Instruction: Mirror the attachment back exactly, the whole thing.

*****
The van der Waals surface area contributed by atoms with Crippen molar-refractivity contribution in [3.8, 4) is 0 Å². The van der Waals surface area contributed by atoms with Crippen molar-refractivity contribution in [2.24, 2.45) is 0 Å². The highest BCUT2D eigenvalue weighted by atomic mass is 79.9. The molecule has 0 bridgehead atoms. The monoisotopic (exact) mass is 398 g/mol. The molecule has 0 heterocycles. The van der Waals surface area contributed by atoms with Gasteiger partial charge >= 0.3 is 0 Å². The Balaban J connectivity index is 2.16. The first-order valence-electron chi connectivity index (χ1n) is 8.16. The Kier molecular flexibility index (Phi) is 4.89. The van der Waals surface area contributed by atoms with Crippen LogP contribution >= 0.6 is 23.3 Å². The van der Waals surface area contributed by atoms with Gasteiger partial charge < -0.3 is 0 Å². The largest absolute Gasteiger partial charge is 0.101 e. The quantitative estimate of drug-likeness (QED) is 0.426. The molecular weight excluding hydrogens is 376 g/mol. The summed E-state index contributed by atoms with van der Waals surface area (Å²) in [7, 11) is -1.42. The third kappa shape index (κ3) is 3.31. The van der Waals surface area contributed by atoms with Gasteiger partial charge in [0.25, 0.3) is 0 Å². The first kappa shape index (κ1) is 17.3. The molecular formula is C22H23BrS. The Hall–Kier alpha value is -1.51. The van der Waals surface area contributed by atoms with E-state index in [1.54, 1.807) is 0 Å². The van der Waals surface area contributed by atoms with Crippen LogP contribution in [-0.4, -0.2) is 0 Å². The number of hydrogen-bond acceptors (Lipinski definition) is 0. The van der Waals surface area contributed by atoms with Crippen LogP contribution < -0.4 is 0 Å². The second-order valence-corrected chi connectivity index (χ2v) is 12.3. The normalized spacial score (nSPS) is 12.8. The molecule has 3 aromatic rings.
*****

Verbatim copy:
The van der Waals surface area contributed by atoms with Crippen molar-refractivity contribution in [3.8, 4) is 0 Å². The van der Waals surface area contributed by atoms with Crippen molar-refractivity contribution in [2.24, 2.45) is 0 Å². The highest BCUT2D eigenvalue weighted by atomic mass is 79.9. The molecule has 0 bridgehead atoms. The monoisotopic (exact) mass is 398 g/mol. The molecule has 0 heterocycles. The van der Waals surface area contributed by atoms with Gasteiger partial charge >= 0.3 is 0 Å². The Balaban J connectivity index is 2.16. The first-order valence-electron chi connectivity index (χ1n) is 8.16. The Kier molecular flexibility index (Phi) is 4.89. The van der Waals surface area contributed by atoms with Crippen LogP contribution >= 0.6 is 23.3 Å². The van der Waals surface area contributed by atoms with Gasteiger partial charge < -0.3 is 0 Å². The largest absolute Gasteiger partial charge is 0.101 e. The quantitative estimate of drug-likeness (QED) is 0.426. The molecular weight excluding hydrogens is 376 g/mol. The summed E-state index contributed by atoms with van der Waals surface area (Å²) in [7, 11) is -1.42. The third kappa shape index (κ3) is 3.31. The van der Waals surface area contributed by atoms with Gasteiger partial charge in [0.25, 0.3) is 0 Å². The first kappa shape index (κ1) is 17.3. The molecular formula is C22H23BrS. The Hall–Kier alpha value is -1.51. The van der Waals surface area contributed by atoms with E-state index in [1.54, 1.807) is 0 Å². The van der Waals surface area contributed by atoms with Crippen LogP contribution in [-0.4, -0.2) is 0 Å². The number of hydrogen-bond acceptors (Lipinski definition) is 0. The van der Waals surface area contributed by atoms with Crippen LogP contribution < -0.4 is 0 Å². The second-order valence-corrected chi connectivity index (χ2v) is 12.3. The normalized spacial score (nSPS) is 12.8. The molecule has 3 aromatic rings.